"Finish each day and be done with it. You have done what you could. Some blunders and absurdities have crept in; forget them as soon as you can.  Tomorrow is a new day. You shall begin it serenely and with too high a spirit to be encumbered with your old nonsense."
-- Ralph Waldo Emerson

When I exited Belize Zoo I had more time on my hands than anticipated so I decided to diverge from my original itinerary. First, I stopped at Cheers, an open-air restaurante/bar, where signed T-shirts from colleges around the globe hung from the rafters.  Coincidentally, I happened to choose a table under a dingy white shirt from my alma mater.  Next, instead of  driving directly to San Ignacio as planned, I wanted to brave the infamous Chiquibul (pronounced "cheek-ee-bool") Road in search of Five Sisters Falls, Big Rock Falls & Rio On Pools -- connected rock, swimming holes.
As I drove into Cayo District, the horizon was broken up by dark green hilltops, though the land immediately surrounding the Western Highway was flat & clearly agricultural.  I read on a TripAdvisor forum that Chiquibul Road -- a ring road -- was in appalling condition as it curved south from Georgeville.  I turned left onto la carreterra a.k.a. country backroad & passed a few Mennonites in addition to small farmhouses with chickens in the yard.  Stray dogs & cattle roamed freely.  Soon the civilized town dissolved in my rear view mirror, as did the smooth road.  Now, walls of forest lined la carretera & it was transmogrified into a rutted, unpaved mess.  My hire car banged and flexed with every pothole, and swerving to avoid them became pointless because I would only veer into another, equally perilous crater.

Terrified of busting an axle & being stranded (not to mention the repair costs) on a remote road, I slowed the Hyundai Elantra to 15 miles per hour.  My boyfriend was more worried that guerillas were about to jump out of the jungle to ransack the car.  Unfortunately, I can't say he was being arbitrary because further south on Chiquibul Road, tour busses en route to the Mayan ruins at Caracol have been stopped by bandits.  At every bend I hoped to see just a small patch of la carretera that wasn't completely destroyed, but that never happened.

Over one, anxious hour later, near the village of San Antonio, I seriously debated abandoning the mission & turning around.  With the retarded progress, there was sadly no way I would ever make it to Five Sisters Falls, Big Rock Falls nor Rio On Pools before dusk.  Yet, having come this far I was not foregoing Green Hills Butterfly Farm.  Although there wasn't much to the "tour" (other than observing butterflies in each stage of their lives) it was quite exciting to see so many pretty animals and insects flitting around.

Each butterfly was beautifully patterned, such as the Tiger Heliconian.  The Mexican Bluewing's body equaled Belize's vivid blue waters.  The wings of Belize's iconic Blue Morpho were a metallic turquoise, but when closed, ameliorated into faux eyes which really made the "Halloween" butterfly named for its black body & orange pumpkin-line dots) stand out.  Instead of two, big eyes like the Blue Morpho, the Owl Butterfly had one, large eye with a dilated pupil.  An unidentified brown butterfly had a muted rainbow spread across its body & another's wings resembled the guiding lights on a runway.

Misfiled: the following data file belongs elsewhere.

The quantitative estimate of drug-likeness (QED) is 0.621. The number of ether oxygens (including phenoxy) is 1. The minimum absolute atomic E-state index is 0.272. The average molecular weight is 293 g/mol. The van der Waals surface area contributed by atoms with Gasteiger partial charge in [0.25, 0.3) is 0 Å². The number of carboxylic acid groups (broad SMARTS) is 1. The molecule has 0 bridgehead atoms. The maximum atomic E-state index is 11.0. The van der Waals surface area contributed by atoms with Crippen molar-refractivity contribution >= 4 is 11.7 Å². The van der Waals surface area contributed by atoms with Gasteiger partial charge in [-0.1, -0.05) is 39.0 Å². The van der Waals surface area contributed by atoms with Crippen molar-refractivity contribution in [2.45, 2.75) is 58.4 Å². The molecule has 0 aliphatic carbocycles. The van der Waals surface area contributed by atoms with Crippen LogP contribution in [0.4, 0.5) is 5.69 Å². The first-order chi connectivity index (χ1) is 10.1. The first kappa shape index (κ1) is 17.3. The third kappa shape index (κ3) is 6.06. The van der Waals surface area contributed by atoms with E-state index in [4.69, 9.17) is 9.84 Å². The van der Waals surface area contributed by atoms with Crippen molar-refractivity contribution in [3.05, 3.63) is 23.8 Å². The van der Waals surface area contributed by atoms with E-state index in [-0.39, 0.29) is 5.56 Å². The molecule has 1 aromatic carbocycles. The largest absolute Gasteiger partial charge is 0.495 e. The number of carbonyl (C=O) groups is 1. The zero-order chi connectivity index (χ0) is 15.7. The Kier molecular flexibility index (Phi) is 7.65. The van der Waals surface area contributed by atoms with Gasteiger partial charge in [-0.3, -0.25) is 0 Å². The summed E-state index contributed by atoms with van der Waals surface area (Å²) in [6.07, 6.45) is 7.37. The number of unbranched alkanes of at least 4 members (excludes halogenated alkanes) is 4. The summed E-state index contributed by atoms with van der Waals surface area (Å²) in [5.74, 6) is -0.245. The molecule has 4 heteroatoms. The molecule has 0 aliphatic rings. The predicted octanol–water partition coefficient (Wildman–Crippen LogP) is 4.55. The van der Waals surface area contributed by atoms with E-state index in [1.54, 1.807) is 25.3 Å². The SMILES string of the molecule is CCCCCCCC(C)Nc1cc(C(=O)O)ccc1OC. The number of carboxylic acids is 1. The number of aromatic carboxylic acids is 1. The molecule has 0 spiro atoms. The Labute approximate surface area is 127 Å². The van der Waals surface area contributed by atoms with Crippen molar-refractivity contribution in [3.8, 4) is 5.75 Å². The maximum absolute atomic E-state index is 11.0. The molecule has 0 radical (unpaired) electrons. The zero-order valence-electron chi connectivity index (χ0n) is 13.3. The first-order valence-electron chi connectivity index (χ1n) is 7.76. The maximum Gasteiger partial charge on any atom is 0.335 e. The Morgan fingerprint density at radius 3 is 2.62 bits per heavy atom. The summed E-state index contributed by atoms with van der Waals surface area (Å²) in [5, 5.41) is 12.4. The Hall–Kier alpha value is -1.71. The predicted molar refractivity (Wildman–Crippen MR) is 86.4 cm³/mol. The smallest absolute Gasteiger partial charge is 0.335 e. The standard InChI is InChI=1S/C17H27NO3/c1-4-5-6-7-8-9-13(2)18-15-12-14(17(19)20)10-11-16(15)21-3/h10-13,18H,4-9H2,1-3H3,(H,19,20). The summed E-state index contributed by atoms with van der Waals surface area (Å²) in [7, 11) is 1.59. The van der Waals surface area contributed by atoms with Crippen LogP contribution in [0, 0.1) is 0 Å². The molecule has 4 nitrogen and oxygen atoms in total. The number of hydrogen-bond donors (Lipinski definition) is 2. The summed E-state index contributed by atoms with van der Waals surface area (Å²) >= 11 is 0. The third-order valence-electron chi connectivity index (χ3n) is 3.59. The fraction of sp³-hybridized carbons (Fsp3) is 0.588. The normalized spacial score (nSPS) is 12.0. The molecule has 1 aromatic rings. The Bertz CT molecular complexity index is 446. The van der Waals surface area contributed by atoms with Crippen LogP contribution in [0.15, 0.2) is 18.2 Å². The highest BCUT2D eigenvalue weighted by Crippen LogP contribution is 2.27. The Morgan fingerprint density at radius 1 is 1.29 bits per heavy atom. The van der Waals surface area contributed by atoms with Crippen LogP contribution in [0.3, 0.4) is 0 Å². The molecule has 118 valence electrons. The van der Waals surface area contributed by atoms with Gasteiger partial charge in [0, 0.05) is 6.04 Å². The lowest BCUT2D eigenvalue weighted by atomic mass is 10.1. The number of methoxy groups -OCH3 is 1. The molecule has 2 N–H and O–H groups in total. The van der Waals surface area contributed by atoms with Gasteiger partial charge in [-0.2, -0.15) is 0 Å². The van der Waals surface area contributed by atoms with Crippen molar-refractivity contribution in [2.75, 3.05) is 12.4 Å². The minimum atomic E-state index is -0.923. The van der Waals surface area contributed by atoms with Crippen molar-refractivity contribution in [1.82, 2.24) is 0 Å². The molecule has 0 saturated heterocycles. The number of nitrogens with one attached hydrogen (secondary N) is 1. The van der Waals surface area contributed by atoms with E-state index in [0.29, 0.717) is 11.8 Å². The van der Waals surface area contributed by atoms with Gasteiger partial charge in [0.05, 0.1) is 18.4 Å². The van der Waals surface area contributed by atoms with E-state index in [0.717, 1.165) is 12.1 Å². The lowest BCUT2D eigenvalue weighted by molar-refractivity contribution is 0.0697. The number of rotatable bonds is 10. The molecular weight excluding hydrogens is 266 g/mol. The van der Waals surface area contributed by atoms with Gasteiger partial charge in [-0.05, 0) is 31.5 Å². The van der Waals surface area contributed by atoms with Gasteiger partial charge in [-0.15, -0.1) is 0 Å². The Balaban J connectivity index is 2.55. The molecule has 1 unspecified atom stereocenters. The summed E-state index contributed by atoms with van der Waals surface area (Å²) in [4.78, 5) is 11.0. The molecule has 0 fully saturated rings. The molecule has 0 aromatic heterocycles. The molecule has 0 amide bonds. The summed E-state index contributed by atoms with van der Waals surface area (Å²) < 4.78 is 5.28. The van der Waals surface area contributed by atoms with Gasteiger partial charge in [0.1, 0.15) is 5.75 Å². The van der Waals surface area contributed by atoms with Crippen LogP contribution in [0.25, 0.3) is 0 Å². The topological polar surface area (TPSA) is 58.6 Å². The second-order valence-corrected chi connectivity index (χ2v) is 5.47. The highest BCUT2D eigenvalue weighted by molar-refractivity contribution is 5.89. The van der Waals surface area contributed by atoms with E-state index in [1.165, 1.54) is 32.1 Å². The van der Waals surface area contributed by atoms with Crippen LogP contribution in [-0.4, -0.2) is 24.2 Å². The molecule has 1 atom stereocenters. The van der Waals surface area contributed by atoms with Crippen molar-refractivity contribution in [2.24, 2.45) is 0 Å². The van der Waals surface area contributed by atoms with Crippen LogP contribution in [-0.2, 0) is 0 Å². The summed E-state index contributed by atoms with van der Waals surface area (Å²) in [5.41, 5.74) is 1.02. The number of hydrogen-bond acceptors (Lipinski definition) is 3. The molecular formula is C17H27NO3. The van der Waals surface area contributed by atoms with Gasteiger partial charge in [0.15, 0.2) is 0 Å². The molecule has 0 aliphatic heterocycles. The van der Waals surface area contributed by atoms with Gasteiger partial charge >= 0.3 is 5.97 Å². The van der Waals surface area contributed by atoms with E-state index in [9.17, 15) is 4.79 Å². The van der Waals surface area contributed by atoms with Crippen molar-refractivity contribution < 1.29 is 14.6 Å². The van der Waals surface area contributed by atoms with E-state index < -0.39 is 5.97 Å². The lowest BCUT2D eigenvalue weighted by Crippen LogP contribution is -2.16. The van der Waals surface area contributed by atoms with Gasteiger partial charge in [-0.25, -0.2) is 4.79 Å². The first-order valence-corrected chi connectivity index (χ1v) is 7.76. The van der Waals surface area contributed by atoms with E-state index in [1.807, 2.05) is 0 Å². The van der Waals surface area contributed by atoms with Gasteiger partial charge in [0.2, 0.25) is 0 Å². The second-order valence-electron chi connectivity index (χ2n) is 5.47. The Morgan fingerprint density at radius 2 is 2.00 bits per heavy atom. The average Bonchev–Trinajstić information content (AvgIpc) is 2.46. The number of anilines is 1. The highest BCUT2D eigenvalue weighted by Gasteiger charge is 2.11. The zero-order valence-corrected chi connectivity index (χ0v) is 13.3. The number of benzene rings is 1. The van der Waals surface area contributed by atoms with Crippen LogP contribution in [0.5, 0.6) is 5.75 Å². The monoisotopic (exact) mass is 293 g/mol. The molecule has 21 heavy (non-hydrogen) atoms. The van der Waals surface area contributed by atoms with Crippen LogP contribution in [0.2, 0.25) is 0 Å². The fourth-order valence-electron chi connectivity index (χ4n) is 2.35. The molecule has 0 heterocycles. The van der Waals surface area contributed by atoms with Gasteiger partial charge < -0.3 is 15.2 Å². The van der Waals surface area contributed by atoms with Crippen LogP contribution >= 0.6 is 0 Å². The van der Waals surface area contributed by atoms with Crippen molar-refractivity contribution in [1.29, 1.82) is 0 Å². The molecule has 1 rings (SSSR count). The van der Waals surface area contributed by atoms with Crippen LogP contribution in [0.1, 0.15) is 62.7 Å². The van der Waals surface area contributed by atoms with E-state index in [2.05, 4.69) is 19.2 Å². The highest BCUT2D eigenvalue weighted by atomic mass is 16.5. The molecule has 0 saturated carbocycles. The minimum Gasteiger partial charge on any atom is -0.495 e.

The lepidoptera that weren't brilliantly colored had valuable camouflage.  A prime example was the Gray Cracker!  The green on the Malachite's wings almost perfectly matched the flora surrounding it.  The Swallowtail's wings had an atypical butterfly shape & looked more like an airplane's.  However, my favorite butterfly in Belize surprisingly lacked all color.  It was the unique Glass-wings that remained disguised thanks to their transparency.
The following morning, my boyfriend left for breakfast & returned to the hotel room declaring "I have bad news and I have bad news."  First, the moronic front desk employee at Casa Blanca who instructed me to "just park it on the street" neglected to realize and inform me that it was the eve of -- what I would call -- switch day.  One day, the businesses on the right side of Burns Avenue in San Ignacio complained that vehicles parking alongside the road deterred customers since their signs were obstructed.  Likewise, businesses on the left side of the road did not want to inherit this same problem.  In a compromise, the 15th & 30th of every month, car owners flipped which side of the street they parked on at midnight.  This would be a laudable solution except that it creates quite a fiasco for the visitors to [the tourist-packed city of] San Ignacio.  On the Elantra's windshield was a bright yellow ticket for $100 Belizean dollars a.k.a. $50 USD.  Although this did make for a hilarious retelling from a Canadian couple who sat outside Casa Blanca all morning & watched the debacle.  According to them, all the traffic moved fluidly until a single, silver car blocked everything, causing just about every driver to honk and/or yell.
The second -- and worse -- problem that arose overnight was the deluge that cancelled my excursion to Actun Tunichil Muknal a.k.a. Xibalba .  I was devastated that it could not be rescheduled since I only had one remaining day in Belize!  Actun Tunichil Muknal was the country's epitome of caves and a global highlight with its carved altars & many calcified, human skeletons. In the Cave of the Crystal Sepulchre many Mayan sacrifices took place and archaeologists discovered a "monkey pot" -- only one of four ever unearthed in Central America.  Xibalba could only be accessed by furiously swimming across a swift river, clambering through its numerous chambers & eventually squeezing through the exit.  Per my tour company, the cave typically only closed five times a year from flooding, but, unfortunately, this happened to be one of those days.